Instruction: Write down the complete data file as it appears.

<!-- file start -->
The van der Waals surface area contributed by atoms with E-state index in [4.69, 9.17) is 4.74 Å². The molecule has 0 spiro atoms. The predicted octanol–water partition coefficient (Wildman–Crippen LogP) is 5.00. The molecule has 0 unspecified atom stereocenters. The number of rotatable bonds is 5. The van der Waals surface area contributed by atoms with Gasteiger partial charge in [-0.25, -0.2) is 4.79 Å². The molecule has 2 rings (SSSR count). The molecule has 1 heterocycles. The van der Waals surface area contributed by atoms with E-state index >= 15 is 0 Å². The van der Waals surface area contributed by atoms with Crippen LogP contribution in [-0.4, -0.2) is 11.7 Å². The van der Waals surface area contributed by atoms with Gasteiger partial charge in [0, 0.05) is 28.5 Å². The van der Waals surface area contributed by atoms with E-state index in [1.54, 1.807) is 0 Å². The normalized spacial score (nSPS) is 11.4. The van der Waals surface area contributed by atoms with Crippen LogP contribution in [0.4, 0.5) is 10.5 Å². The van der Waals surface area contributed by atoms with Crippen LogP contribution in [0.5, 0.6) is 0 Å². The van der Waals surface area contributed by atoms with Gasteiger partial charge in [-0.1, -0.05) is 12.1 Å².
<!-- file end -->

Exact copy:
The van der Waals surface area contributed by atoms with E-state index in [4.69, 9.17) is 4.74 Å². The molecule has 0 spiro atoms. The predicted octanol–water partition coefficient (Wildman–Crippen LogP) is 5.00. The molecule has 0 unspecified atom stereocenters. The number of rotatable bonds is 5. The van der Waals surface area contributed by atoms with Gasteiger partial charge in [-0.25, -0.2) is 4.79 Å². The molecule has 2 rings (SSSR count). The molecule has 1 heterocycles. The van der Waals surface area contributed by atoms with E-state index >= 15 is 0 Å². The van der Waals surface area contributed by atoms with Crippen LogP contribution in [-0.4, -0.2) is 11.7 Å². The van der Waals surface area contributed by atoms with Gasteiger partial charge in [0, 0.05) is 28.5 Å². The van der Waals surface area contributed by atoms with E-state index in [1.54, 1.807) is 0 Å². The normalized spacial score (nSPS) is 11.4. The van der Waals surface area contributed by atoms with Crippen LogP contribution in [0.4, 0.5) is 10.5 Å². The van der Waals surface area contributed by atoms with Crippen LogP contribution in [0.5, 0.6) is 0 Å². The van der Waals surface area contributed by atoms with Gasteiger partial charge in [-0.1, -0.05) is 12.1 Å².